Published: 05/02/2004, Volume II4, No. 5891 Page 9

A trust chief executive has resigned just eight months after she joined the NHS from the private sector.

Suzanne Goodband joined Royal Berkshire and Battle Hospitals trust in May 2003, having previously been head of the UK health industry group at Deloitte and Touche. She announced her resignation - with immediate effect - on January 23. The one-star trust is currently implementing a recovery plan to tackle a£10m underlying deficit. December figures show a deficit of£2.3m and the trust is forecasting a year-end£1.4m deficit.

Less than a month after she was appointed Ms Goodband suffered a setback when the trust fell from two stars to one following a Commission for Health Improvement report.

She made a number of changes to her management team. Gillian Johnson, who runs her own consultancy, Business in Change, joined in November as interim corporate director. Simon Howell joined in December from a law firm, becoming interim finance director. Trust insiders who have contacted HSJ say the introduction of managers from the private sector alienated existing staff.

But one member of staff who did not want to be named said staff were baffled by Ms Goodband's departure: 'The trust has got some problems but It is hard to see how she can be blamed for losing a star and a£10m deficit in the short time she has been here.'

In a statement Ms Goodband said: 'I am proud to have served the people of Berkshire over the past year. I believe that I have made a positive impact on the trust's thinking and I am particularly pleased at the improvement in waiting times.' She was not available for further comment.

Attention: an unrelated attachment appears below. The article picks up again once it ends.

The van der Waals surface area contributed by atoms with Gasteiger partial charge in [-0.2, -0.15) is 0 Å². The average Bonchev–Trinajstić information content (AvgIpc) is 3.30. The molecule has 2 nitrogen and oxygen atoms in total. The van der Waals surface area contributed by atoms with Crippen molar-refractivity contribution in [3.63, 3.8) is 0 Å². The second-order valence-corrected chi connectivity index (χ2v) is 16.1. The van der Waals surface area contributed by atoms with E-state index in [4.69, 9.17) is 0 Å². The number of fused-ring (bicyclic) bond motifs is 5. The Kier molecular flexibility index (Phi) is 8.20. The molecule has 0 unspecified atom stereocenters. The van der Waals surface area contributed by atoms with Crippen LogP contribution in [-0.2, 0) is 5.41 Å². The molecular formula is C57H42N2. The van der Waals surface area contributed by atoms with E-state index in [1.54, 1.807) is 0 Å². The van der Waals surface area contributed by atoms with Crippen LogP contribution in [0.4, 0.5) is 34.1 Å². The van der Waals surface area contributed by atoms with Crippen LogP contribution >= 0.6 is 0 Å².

The trust would not comment on the reasons for the departure or Ms Goodband's career plans. HSJ understands that Ms Goodband does not have a new job.

Unison regional officer Tony Jones said: 'We know that chief executives in the health service have very short shelf lives, but to up sticks without an inkling after a matter of months does raise all kinds of questions.'

Deputy chief executive Professor Ann Sheen has taken over as acting chief executive and the trust is seeking a permanent replacement.

Trust chair Colin MacLean said: 'In her short period with us Suzanne and her progressive approach have made a valuable contribution. Her strategic thinking and planning for the modernisation of services in West Berkshire has significantly changed the way in which the trust operates. In addition, considerable improvements in waiting times and financial performance have been achieved during her stewardship.'